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SPORTS AND PASTIMES.

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I MARKETS. 1 1

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AGRICULTURAL NOTES.

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! REVIEW OF THE CORN TRADE.

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I WORK AND WORKERS.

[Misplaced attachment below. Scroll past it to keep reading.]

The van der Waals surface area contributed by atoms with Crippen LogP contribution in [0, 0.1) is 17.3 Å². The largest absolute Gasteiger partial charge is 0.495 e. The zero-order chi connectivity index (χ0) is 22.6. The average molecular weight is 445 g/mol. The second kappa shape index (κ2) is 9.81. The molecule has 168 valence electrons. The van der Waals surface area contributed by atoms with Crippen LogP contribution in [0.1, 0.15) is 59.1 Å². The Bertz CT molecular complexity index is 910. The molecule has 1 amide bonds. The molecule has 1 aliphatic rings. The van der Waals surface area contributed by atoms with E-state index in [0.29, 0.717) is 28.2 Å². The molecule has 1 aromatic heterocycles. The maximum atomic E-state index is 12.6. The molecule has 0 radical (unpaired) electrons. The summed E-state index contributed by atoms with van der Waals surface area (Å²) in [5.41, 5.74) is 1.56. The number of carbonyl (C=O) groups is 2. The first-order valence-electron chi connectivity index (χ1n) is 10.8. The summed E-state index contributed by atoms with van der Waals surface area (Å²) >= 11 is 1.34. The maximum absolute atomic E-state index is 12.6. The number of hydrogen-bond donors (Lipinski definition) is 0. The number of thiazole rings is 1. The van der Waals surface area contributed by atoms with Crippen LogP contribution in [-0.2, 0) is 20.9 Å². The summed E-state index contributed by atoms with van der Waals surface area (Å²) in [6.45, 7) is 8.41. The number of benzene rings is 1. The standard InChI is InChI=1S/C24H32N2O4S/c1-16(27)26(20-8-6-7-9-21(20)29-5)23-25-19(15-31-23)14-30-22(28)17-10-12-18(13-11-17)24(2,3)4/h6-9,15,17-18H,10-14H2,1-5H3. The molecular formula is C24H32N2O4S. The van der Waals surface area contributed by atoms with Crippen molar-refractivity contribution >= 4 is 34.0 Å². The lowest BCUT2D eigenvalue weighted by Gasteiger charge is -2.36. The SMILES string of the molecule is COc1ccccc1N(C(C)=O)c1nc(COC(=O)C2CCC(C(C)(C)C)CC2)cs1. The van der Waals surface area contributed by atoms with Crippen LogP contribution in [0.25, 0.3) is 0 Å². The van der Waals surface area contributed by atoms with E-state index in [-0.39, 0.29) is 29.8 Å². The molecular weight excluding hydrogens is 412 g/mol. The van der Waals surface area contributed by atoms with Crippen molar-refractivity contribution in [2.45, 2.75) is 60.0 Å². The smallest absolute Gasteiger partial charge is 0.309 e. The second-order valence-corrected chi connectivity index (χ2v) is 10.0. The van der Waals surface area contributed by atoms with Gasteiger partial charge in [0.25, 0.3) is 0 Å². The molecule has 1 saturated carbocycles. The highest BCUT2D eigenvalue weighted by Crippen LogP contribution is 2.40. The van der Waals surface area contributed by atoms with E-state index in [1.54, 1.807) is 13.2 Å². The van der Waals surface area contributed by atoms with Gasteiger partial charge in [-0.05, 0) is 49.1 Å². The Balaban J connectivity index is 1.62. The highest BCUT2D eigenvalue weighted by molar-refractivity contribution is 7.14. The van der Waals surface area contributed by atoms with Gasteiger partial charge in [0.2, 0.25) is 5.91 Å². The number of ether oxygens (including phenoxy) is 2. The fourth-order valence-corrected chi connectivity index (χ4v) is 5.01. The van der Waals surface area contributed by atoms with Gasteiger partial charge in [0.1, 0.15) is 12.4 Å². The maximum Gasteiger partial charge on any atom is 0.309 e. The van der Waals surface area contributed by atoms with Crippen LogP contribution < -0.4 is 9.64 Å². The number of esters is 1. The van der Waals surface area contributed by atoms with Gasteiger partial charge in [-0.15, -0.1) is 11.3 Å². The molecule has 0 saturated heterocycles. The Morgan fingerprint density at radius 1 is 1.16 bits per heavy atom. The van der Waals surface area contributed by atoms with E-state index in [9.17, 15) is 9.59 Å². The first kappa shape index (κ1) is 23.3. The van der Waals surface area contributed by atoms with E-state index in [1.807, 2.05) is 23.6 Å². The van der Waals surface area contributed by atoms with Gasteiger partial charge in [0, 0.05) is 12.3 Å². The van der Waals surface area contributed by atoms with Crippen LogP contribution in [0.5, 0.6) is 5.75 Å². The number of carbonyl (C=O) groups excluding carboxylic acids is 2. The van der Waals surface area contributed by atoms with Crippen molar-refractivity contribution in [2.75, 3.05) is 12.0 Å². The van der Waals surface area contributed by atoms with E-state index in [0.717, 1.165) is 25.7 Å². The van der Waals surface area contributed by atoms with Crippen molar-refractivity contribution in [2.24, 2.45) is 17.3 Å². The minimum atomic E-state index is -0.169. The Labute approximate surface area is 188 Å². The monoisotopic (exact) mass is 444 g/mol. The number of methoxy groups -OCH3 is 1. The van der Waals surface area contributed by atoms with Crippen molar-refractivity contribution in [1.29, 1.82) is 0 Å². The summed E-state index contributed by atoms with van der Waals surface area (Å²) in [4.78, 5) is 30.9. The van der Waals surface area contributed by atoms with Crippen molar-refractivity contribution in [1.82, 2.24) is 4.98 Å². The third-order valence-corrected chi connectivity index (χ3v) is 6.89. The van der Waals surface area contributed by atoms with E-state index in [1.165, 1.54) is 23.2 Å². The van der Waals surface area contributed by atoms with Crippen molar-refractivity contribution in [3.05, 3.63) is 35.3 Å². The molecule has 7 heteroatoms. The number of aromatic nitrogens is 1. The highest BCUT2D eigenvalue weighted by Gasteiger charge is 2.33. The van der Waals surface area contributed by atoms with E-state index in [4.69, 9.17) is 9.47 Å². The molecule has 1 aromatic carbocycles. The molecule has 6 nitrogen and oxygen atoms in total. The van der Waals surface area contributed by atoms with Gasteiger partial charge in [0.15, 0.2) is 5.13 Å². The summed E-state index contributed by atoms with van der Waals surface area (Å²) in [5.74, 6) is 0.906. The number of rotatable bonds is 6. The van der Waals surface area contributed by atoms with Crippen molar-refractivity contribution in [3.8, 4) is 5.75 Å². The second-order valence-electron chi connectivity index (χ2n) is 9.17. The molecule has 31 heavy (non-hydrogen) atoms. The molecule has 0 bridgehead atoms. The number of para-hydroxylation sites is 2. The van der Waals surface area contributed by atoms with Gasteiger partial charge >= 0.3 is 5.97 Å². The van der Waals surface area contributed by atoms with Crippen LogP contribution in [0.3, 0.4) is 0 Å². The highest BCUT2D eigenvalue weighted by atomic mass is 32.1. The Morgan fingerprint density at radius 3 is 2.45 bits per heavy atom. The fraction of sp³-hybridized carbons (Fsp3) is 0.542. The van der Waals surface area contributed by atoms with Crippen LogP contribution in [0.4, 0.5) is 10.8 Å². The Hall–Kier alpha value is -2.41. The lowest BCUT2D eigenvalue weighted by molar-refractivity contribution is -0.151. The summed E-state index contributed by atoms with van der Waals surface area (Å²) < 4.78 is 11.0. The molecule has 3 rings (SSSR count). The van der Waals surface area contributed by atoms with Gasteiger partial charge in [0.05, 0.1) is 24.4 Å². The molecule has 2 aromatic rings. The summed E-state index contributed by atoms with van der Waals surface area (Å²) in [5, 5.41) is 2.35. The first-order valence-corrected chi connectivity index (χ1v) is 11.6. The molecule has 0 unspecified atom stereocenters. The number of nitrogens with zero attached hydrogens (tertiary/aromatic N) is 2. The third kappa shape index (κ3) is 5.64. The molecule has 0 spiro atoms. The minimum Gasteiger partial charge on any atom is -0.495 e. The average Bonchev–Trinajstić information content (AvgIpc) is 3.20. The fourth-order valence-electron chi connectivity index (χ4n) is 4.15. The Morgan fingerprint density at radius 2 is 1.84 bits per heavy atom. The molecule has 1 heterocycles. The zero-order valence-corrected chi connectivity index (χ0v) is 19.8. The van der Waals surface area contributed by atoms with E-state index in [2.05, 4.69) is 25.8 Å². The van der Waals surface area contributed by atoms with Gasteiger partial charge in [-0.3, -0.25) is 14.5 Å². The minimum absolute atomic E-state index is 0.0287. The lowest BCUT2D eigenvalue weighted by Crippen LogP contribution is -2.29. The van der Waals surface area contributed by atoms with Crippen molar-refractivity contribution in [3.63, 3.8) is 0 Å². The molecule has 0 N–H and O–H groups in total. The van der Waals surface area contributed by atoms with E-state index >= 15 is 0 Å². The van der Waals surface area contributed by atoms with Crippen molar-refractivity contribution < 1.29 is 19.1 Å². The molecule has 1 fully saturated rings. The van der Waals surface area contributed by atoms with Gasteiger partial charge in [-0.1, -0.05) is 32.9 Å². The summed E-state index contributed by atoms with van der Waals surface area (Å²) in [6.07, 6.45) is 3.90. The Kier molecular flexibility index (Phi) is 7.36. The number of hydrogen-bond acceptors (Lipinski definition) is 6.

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I WORK AND WORKERS. POSTAL SERVANTS' DEMANDS RAILWAY MATTERS — THK "GRIEVANCE HKAKKR — LIABILITY FOR INSURANCE CARDS—CADEBT COLUERY OFFICIALS SUMMONED—BUILDERS AXD TK.W>E UNIONISTS. The Postmaster-General has received a de- putation from the Post Office Controlling Officers' Association, representing the male and female members of the postal, telegraph, and telephone branches. The deputation laid before Mr. Samuel certain anomalies arising out of the Holt Committee's recommenda- tions. The chief points presented were scales of pay, promotion, hours of attendance, and vested interests. It was pointed out that, whereas the rank and file and the higher- grade officials are to receive increases of pay, certain sections of the controlling officers of both sexes have been entirely ignored. It was promised that further consideration would be given to this matter. The National Joint Committee of Postal Trade Unions at Leicester has discussed its plans for the Parliamentary agitation in sup- port, of the movement for an advance of wages. Every member of the House of Com- mons is to receive a statement of the case. At a public meeting one speaker said that if, after all, they failed to get their demands, no responsible Minister would blame them if they took the Jaw into their own hands. At the close of the proceedings on Saturday a statement was issued to the effect that the Joint Committee decided not only to enter on an active Parliamentary campaign, but to ask. for an interview with Mr. Lloyd George on the Holt Report, the Chancellor of the Ex- chequer beiflg the -technical freed -of the Post 'Office. -Alr. J. 'H. Thomas. M. P., addressing a meeting <■>? railwaymen at Cardiff on Sunday said that a policy of sectional or sympathetic strikes would lead to and disaster. It was no use attempting to bluff employers, they had got past the stage of pious resolu- tions. and it was no use talking of s t-ri ke s when they did not mean anything of the- kiiid. A demand for a 30s. minimum wage would lead to endless friction. It would not result in benefit to many, and would split up the men into sections. It is reported that the London and North- western Railway Company have intimated to their police staff that they must not in future belong to a trade union. Notice to this effect has. it is stated, been given to the Liverpool district, and one member of the police staff, who is a member of their National Union of Railwayrnen, has been iiiforrne4 that he must either "leave the union or the police depart- ment. Some indignation has been aroused among railway trade unionists by this phase of industrial trouble, and a prominent railway union official of the Liverpool district stated on Saturday that the matter has been re- ported to Unity House and to the Railway- men's Vigilance Committee. It is stated that the man referred to declares his intention of remaining with the 'National Union of Rail- daymen. Mr. T T. Williams, whose promotion to the post of chief iroods manager to the London and North-Western Railway Company renders vacant the pokt of "grievance bearer' will be succeeded in that capacity by his son. Mr. W. H. Williams. The post wifs created by the company two years ago in order to investigate causes of unrest among the staff, with a view to their removal where possible, and it has been so successful that the experiment is to be continued. The liability of an employer for retaining-a workman's insurance cards was a point raised at Dudley, when a boilernuikcr sued his late emplovers for £ 1 19s. 6d. Plaintiff said he left without notice, and did not con- sider he was compelled to give notice. Tfe Obtained another situation, but when he ap- plied for his health and uueinplovment cards to be sent to him by post the firm refused, unless "he served his notice. He was unable; to retain his new berth in consequence, and was thrown out of work. It was submitted that the cards did not belong to the plaintiff, but to the Insurance Commissioners and the Board of Trade, and that they were lost in :the post. The case was dismissed. The Doneasfcer 'West Rifling magistrates were engaged for over six hours on Saturday înhe(t,ring summonses against three princi- pal officials of the Cadeby colliery, where the great disaster occurred in. July. 1912. for not widening the main -roads, as. required by the Mines Act, 1911. The prosecution was instituted by the Home Office. The defence •was that, in view of the explosion and the • coal srrike. the company had not had suffi- cient time to complete the work. and that: they were proceeding with it as fast a.s they could. In dismissing the case, the Chair- man said the magistrates recognised the 1 difficulty which the company had I to contend with, having regard to the safety of the ,mine,, a.ri,d they did not consider there should ibe a conviction. Mr. S. Stonnett. district secretary of the Amalgamated Society of 'Carpenters and i Joiners, said that the statement., appear;n in the Press that the I on don builders' action in giving notice to five of the prin- eipal trade unions to terminate the acree- ment. was justified was somewhat misl^ad ng, •as It gave the public the impression thnt the various societies had openly violated the agreement. The rules provided, that in case of violation of the agreement a meei'ng of the Conciliation Board should be called, and the only two meetings of the 1J(Jv:rd culled I last, year were in respect of violations of the i' rules bv members of the Masters' Associa- tion. Som-e of the builders had not strictly adhered to the agreement, and if the builders w-e-re. j-ustined c-Aiieell, ig rules over petty disputes which had occurred, the unions would have ben justified in taking the <sa,me course. He was of opinion that if both sides would exercise a little tolerance towards each other at the present moment a better understanding would be brought about. The Ashton-under-Lvne Trades and Labour Council have decided to present a meniorial to the Chancellor of the Ducby asking for the appointment of more magis- trates for the borough. There are now thirty-eight magistrates on the list, against sixty when the last maHristprial appointments were made. The Trades Council have nominated Mr. Tom Cox. miners' agent; Mr. James Edgar, tailors' society; Mr. S. T. Cogsins. weavers' secretaryMr. John E. Hirst, insurance agent; and Mr. J. W. Wel- ford, tramway employees' representative. When the million and a-lialf women who are employed as domestic servants in this country have become members of the Domestic Workers' Union, those ladies of titJwho denounced the Insurance Act so vehemently as an unnecessary interruption of the invariably harmonious and idyllic rela- tions between mistress and maid will be faced with a still more terrible situation, says the Manchester Guardian. For the organisers want the conditions of domestic service put on a more definite basis, and already they seem to have the very clearest ideas on what that ba,s.;s must be. They demand: Twelve-hour dav: set meal hours; provision of uniform; half-holiday weekly; graded scale of wages; fortnightly; two free hours daily; com- pulsory character note; abolition of regis- tries; all public 'holidays; one week's holiday in three months; sanitary bedrooms. It is not stated how many of these con- cessions the Union hopes to secure in the im- mediate future, but an article by Miss Jessie Stephen in the Labour Woman gives an en- thusiastic account of the Union's progress in Glasgow, where over 100 members have re- cently been enrolled. Miss Stephen adds that the demand for sanitary bedrooms is more im- portant than might appear at a first glance, and gives some details of highly insanitary conditions. It is the only comment she makes on the union's demands, and it touches one of the most awkward facts in the problem of the servant—that there are such wide differencee in households and mistresses, and that the good mistress, who looks at the problem from her own experience, has usually no idea of the bad mistress and the treatment she accorda to her servants.